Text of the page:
This got me thinking, how many times do we have a blow up with a friend, colleague, partner, family member etc. over a mis-communication issue. At the time, we of course always think we are in the right and the other person is in the wrong. But how many of these issues could be resolved if we just understood that the other person just truly did not fully understand the point we were trying to make because they process information different to us.
I hope you enjoyed this article. If you want to read my other blogs, click here for my general blog or here to read my personal blog “Sh*t they don’t tell you when you get divorced”.
Love and Gratitude
I was talking with my youngest child today who has his 10th birthday coming up next month and of course we got on the subject of birthday parties. Internally I was already groaning because I just knew what was about to come next.
Recently he went to a Ninja Warrior Birthday party and of course this is now what he has been begging me to have for his party. But at a cost of over $300 I was thinking “Hell No”, you’re turning 10 not 21.
But this got me thinking, when did it become the norm for parents to go all out and spend upwards of $300, $500 and sometimes nearly $1,000 on a kid’s birthday party? Will a two year old really remember when they are an adult that you threw them an expensive party complete with Jumping Castle? And what if you have more than one child? Let’s say on average you spend $350 per party for three children every year, that’s nearly $1,000 per year. This is, of course, excluding the super expensive birthday present you got them.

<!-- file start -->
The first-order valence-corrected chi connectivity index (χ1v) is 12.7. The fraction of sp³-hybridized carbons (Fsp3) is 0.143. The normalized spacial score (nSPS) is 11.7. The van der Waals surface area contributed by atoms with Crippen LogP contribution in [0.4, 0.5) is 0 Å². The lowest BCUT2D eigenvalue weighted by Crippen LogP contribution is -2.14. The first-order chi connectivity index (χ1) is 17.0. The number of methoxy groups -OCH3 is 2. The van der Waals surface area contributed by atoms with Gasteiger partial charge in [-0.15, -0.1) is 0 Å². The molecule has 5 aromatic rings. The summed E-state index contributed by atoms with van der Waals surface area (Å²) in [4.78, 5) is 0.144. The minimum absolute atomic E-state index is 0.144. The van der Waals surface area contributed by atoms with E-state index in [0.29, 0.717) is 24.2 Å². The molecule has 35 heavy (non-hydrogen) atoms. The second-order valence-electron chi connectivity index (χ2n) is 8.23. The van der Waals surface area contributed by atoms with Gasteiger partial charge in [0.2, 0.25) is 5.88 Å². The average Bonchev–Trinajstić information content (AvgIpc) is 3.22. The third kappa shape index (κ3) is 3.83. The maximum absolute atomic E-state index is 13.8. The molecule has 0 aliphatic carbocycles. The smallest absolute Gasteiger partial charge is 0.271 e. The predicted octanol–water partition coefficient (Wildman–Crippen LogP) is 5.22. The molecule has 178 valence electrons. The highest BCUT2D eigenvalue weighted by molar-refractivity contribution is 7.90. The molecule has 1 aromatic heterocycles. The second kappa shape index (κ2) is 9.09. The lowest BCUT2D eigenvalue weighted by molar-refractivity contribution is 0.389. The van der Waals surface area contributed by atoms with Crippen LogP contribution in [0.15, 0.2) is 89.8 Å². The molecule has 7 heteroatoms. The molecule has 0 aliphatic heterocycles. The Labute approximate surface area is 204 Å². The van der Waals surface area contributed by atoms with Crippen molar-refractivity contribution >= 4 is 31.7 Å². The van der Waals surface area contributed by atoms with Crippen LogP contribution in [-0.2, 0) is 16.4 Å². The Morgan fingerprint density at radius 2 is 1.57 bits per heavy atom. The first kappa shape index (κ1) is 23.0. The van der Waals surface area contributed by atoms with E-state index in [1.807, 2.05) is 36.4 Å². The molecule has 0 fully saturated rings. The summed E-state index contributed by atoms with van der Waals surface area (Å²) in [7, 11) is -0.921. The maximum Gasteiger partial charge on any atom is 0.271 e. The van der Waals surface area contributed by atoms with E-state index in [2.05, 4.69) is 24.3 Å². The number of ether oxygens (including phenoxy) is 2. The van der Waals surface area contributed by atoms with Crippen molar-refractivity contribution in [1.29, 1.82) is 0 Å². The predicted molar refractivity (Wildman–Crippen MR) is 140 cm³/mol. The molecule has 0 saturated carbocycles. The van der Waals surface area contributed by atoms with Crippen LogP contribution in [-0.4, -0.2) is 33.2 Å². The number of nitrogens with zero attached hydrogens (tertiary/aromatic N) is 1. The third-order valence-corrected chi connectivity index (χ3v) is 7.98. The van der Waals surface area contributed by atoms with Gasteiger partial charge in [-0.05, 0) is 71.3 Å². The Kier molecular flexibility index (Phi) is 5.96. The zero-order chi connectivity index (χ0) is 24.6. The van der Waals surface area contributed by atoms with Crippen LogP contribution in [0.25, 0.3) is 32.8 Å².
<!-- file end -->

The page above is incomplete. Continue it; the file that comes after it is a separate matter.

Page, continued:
Can the average family really afford nearly $1,000 per year on birthday parties?
What’s worse is that if parents can’t afford it, modern day habits (and guilt) find them putting it on the credit card and worrying about it later. If you’re like one of the 16 million credit card holders in Australia with an average outstanding balance of $3,181*, then have you considered the compounding impact of putting another $1,000 onto that debt? Especially if you’re like many households who do not pay out their credit card in full each month.
So, if you’re like me and want to find a better way to reduce the Birthday Party spend, here are my top tips:
1. Chat to the kids about having 1 or 2 friends over and taking them to the movies, bowling etc. instead of a party.
2. Have a BYOD party for Xbox/PS3/Nintendo. These days most kids have some kind of electronic device. We recently had a party where everyone BYO’d their device and battled each other right there in the living room.
3. If you have a pool or a friend with a pool, have a pool party and buy some cheap water pistols, noodles etc. from K-Mart
4. Head down to the local park or water park (if you’re lucky like Townsville) and have a BBQ utilising the free council BBQ’s.
5. Utilise vouchers sent home from school for the local bowling alley, movies, etc.
6. Purchase an Entertainment Book for your local area and utilise vouchers for activities, food and drink.
7. Utilise vouchers for Domino’s Pizza, Pizza Hut etc.
8. Stock up on Home Brand chips and lollies. Once they are out of the packet the kids won’t know the difference.
With the savings I make each year, I put towards our annual holiday fund. This way my kids still get to celebrate their birthday with friends and we as a family get to make even more memories on a family holiday.
If you plan on taking a leaf out of my book and putting your savings toward a family holiday, make sure to read my other blog “Holidays don’t need to leave you in debt”.
Until next time,
Love and Gratitude,
Freedom & Financial Life-Stylist
To read more blogs please CLICK HERE
*statistic taken from finder.com.au 2018 Credit Card report